being the Latin word for Force
], also known as the Radom
, seems to be the first. Introduced in 1931/32, it’s a 1911-style pistol chambered in 9mm that has a de
lever on the slide (reminiscent of the Beretta 92F), AS WELL AS a manual safety placed like that of a 1911, which I assume is to carry in the “cocked and locked” manner should the owner wish – I have yet to get my hands on one. Piotr Wilniewczyc and Jan Skrzypiński are the de
signers who produced the Vis.
Now, the big question – why?
My best guess:
As Browning’s 1911 and Hi Power designs were starting to become popular, other manufacturers, in a bid to compete, decided to start producing auto loading pistols.
The Polish Army needed a new pistol, and in 1935 Wilniewczyc and Skrzypiński submitted the design they had been cooking up over the past 4 to 5 years. However, while designing it, they had patent issues to consider, and I think that’s what’s really behind what they came up with.
Browning was working on the Hi Power for FN (Fabrique Nationale) in the early 20’s. He’d sold the patent rights on the 1911 to Colt, and they weren’t due to expire till 1928. He was granted a patent for the Hi Power in 1923 – the Hi Power being his own bid to work around the patents of the 1911 which he no longer owned.
The 1911 and Hi Power both use the single action/double action, “cocked and locked” style mechanism, and we’re quickly becoming the most popular auto loading pistols of the day. In 1931 when the Radom appeared, the 1911 patents had expired, but the Hi Power patents were still in place.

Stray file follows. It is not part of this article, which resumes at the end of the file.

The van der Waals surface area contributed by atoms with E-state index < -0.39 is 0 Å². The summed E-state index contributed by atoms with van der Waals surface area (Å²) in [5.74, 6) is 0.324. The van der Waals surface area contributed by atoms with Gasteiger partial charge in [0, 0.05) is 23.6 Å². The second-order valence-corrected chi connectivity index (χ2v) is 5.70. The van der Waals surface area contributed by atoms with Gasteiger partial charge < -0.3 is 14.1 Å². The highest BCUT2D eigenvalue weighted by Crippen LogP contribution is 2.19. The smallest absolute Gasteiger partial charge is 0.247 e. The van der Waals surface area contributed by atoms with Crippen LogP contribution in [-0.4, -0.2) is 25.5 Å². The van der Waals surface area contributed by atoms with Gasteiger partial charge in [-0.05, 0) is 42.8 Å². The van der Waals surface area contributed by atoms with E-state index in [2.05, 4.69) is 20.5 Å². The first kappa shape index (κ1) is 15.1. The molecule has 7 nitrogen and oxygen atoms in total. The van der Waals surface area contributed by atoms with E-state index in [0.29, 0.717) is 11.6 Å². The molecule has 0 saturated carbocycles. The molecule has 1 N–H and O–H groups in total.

Manufacturers wishing to compete needed something that would resemble that operating system, yet remain marketable and lawsuit free. Thus, the idea of “first press cocks the hammer, slide does the rest” was born. Of course, if one eliminates the “cocked and locked” aspect, a new problem arises – how do we get that hammer down without having an accident? Again, pure speculation on my part, but I’d venture to say that was probably only considered after the first accident with a prototype, or as an “safety improvement” to convert revolver shooters. Who knows?
What we do know is that after the Radom was adopted by the Polish Army FN assisted them with establishing a factory to produce it – so, the patents would probably have never been an issue.
Again, this is all pure speculation on my part, and perhaps some gun guru out there can produce a better lesson for us…
In the end, the history is academic and not important to our lives. What is important is understanding that these creatures exist and are not going away, therefore, we need to know how to run them!
With two different trigger positions and two different trigger weights, de-cocker equipped pistols require training and practice to master. Whether you own one, or not, a true operator will possess the skills. Come to class and we’ll bring you up to speed!
Quit looking for an excuse to lose. Find a way to win! – John Farnam